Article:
The CQC is calling for the introduction of national standards for the turnaround of radiology examinations.
The watchdog’s report, Radiology review: A national review of radiology reporting within the NHS in England, shed light on the level of variation in the timescales for reporting on imaging examinations, delays that could compromise patients’ safety, the report concluded.
Better guidance to help trusts monitor their own performance and protect patients from harm due to delays in reporting on the results of radiology examinations, the CQC report added.
NHS Improvement executive medical director and chief operating officer Dr Kathy McLean welcomed the CQC report and added: ‘We will continue to support trusts to ensure that all patients have access to safe and efficient imaging services.
‘Alongside our partners, we will work to take forward the report’s recommendations.’
The report was carried out after the CQC raised concerns around the timeframe for radiology reporting in three NHS trusts it inspected: Worcester Royal Hospital, Kettering General Hospital and Queen Alexandra Hospital, Portsmouth.
After collecting data from all acute trusts in England around radiology reporting, the CQC analysed a sample group of 30 trusts.
High levels of inconsistency on imaging reporting emerged – for outpatient referrals, the timescales ranged from five days to 21 days, while waiting times for A&E departments varied from an hour at one trust, to two working days at another.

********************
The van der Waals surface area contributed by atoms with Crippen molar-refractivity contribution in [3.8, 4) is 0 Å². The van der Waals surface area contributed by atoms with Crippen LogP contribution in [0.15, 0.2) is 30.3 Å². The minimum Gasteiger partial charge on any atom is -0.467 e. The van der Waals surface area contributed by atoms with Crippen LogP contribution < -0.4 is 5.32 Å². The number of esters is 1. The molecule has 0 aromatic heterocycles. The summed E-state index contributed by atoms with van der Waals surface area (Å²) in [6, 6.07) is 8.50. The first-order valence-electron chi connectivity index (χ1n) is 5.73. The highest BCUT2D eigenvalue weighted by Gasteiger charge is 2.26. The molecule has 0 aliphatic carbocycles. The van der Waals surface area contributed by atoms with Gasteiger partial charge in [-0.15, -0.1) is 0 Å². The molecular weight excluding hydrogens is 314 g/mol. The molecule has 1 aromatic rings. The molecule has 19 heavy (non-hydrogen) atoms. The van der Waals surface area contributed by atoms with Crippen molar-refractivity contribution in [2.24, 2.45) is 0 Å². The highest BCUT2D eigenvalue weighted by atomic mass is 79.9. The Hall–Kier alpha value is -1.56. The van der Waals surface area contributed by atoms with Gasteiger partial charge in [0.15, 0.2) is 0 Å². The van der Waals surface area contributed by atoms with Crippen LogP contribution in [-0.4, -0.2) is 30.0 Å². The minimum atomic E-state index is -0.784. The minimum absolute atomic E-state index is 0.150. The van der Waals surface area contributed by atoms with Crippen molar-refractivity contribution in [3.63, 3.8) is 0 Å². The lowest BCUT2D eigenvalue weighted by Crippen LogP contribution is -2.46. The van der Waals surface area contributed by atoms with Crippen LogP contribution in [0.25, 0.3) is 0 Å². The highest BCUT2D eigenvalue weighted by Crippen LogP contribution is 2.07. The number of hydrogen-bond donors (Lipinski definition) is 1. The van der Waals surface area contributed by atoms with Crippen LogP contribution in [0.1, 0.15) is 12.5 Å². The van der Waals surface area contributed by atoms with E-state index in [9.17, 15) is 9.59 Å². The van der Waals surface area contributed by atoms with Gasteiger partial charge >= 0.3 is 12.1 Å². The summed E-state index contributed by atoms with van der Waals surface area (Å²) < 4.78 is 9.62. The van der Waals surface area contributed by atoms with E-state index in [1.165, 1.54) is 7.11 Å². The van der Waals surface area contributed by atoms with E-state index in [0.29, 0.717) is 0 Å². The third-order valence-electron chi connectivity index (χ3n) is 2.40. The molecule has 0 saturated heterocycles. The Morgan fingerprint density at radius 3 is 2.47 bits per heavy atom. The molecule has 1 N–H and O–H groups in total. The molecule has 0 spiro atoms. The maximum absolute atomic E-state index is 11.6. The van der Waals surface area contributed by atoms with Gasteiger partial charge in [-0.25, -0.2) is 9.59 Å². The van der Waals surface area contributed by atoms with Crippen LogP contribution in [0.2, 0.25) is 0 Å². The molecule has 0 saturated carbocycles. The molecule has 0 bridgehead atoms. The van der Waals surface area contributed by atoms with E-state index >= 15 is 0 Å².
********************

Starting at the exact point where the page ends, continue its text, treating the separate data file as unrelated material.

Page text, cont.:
Some trusts were already effectively monitoring their performance, with a system in place to alert them when backlogs in imaging reporting started to develop. However, the report also found cases where patients were waiting a long time to get their results as a consequence of a backlog of radiology results.
The CQC put together a series of recommendations for leaders to consider, asking NHS trusts to make sure that:
- They have effective oversight of any backlog of radiology reports.
- Risks to patients are fully assessed and managed.
- Staffing and other resources are used effectively to ensure examinations are reported in an appropriate timeframe.
The CQC also asked The National Imaging Optimisation Delivery Board to advise on national standards for the reporting of turnaround times and called on The Royal College of Radiologists (RCR), the Society of Radiographers and the College of Radiographers to put together clear frameworks ‘to support trusts in managing turnaround times safely’.
‘Laudable’ but less feasible recommendations
The health watchdog found the shortage of radiologists to be another key factor contributing to the delays in imaging reporting.
The CQC reported an average 14% vacancy rate across all non-specialist acute trusts.
Responding to the report, RCR president Dr Nicola Strickland said: ‘The premise of national standards for the turnaround of imaging reports is laudable.
‘Whether high quality national standards can be maintained in practice is another question. Creating standards that balance the realities of struggling imaging teams with the best turnaround for patients will not be easy.’